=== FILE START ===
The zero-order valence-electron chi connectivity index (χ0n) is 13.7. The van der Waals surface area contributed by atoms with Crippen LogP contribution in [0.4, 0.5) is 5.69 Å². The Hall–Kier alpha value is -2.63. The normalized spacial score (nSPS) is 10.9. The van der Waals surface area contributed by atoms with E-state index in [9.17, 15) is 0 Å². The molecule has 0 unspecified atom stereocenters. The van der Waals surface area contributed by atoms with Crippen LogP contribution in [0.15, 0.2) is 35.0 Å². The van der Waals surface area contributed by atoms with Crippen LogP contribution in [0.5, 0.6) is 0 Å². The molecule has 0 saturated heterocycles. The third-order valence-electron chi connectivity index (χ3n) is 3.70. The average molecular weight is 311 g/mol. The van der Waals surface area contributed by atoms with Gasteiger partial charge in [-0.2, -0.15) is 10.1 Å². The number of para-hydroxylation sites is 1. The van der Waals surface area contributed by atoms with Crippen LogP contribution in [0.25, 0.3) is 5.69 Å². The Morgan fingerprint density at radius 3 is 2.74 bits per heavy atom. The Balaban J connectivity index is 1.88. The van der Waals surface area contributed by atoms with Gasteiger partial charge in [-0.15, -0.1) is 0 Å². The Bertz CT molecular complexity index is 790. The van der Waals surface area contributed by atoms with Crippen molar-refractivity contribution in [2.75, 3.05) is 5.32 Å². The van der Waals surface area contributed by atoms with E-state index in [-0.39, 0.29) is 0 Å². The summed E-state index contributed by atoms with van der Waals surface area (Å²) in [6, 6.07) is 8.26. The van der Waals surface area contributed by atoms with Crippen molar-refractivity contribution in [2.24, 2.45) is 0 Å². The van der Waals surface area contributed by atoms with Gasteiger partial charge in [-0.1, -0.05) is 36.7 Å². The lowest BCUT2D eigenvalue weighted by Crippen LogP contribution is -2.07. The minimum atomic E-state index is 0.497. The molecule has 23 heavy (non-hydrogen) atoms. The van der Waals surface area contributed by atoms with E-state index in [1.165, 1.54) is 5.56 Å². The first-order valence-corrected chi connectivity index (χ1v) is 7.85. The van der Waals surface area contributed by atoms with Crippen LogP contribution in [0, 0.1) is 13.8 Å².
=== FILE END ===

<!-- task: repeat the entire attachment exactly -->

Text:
The zero-order valence-electron chi connectivity index (χ0n) is 13.7. The van der Waals surface area contributed by atoms with Crippen LogP contribution in [0.4, 0.5) is 5.69 Å². The Hall–Kier alpha value is -2.63. The normalized spacial score (nSPS) is 10.9. The van der Waals surface area contributed by atoms with E-state index in [9.17, 15) is 0 Å². The molecule has 0 unspecified atom stereocenters. The van der Waals surface area contributed by atoms with Crippen LogP contribution in [0.15, 0.2) is 35.0 Å². The van der Waals surface area contributed by atoms with Crippen LogP contribution in [0.5, 0.6) is 0 Å². The molecule has 0 saturated heterocycles. The third-order valence-electron chi connectivity index (χ3n) is 3.70. The average molecular weight is 311 g/mol. The van der Waals surface area contributed by atoms with Gasteiger partial charge in [-0.2, -0.15) is 10.1 Å². The number of para-hydroxylation sites is 1. The van der Waals surface area contributed by atoms with Crippen LogP contribution in [0.25, 0.3) is 5.69 Å². The Morgan fingerprint density at radius 3 is 2.74 bits per heavy atom. The Balaban J connectivity index is 1.88. The van der Waals surface area contributed by atoms with Gasteiger partial charge in [-0.15, -0.1) is 0 Å². The Bertz CT molecular complexity index is 790. The van der Waals surface area contributed by atoms with Crippen molar-refractivity contribution in [2.75, 3.05) is 5.32 Å². The van der Waals surface area contributed by atoms with E-state index in [-0.39, 0.29) is 0 Å². The summed E-state index contributed by atoms with van der Waals surface area (Å²) in [6, 6.07) is 8.26. The van der Waals surface area contributed by atoms with Crippen molar-refractivity contribution in [2.24, 2.45) is 0 Å². The van der Waals surface area contributed by atoms with Gasteiger partial charge in [-0.1, -0.05) is 36.7 Å². The lowest BCUT2D eigenvalue weighted by Crippen LogP contribution is -2.07. The minimum atomic E-state index is 0.497. The molecule has 23 heavy (non-hydrogen) atoms. The van der Waals surface area contributed by atoms with E-state index in [1.165, 1.54) is 5.56 Å². The first-order valence-corrected chi connectivity index (χ1v) is 7.85. The van der Waals surface area contributed by atoms with Crippen LogP contribution in [0, 0.1) is 13.8 Å².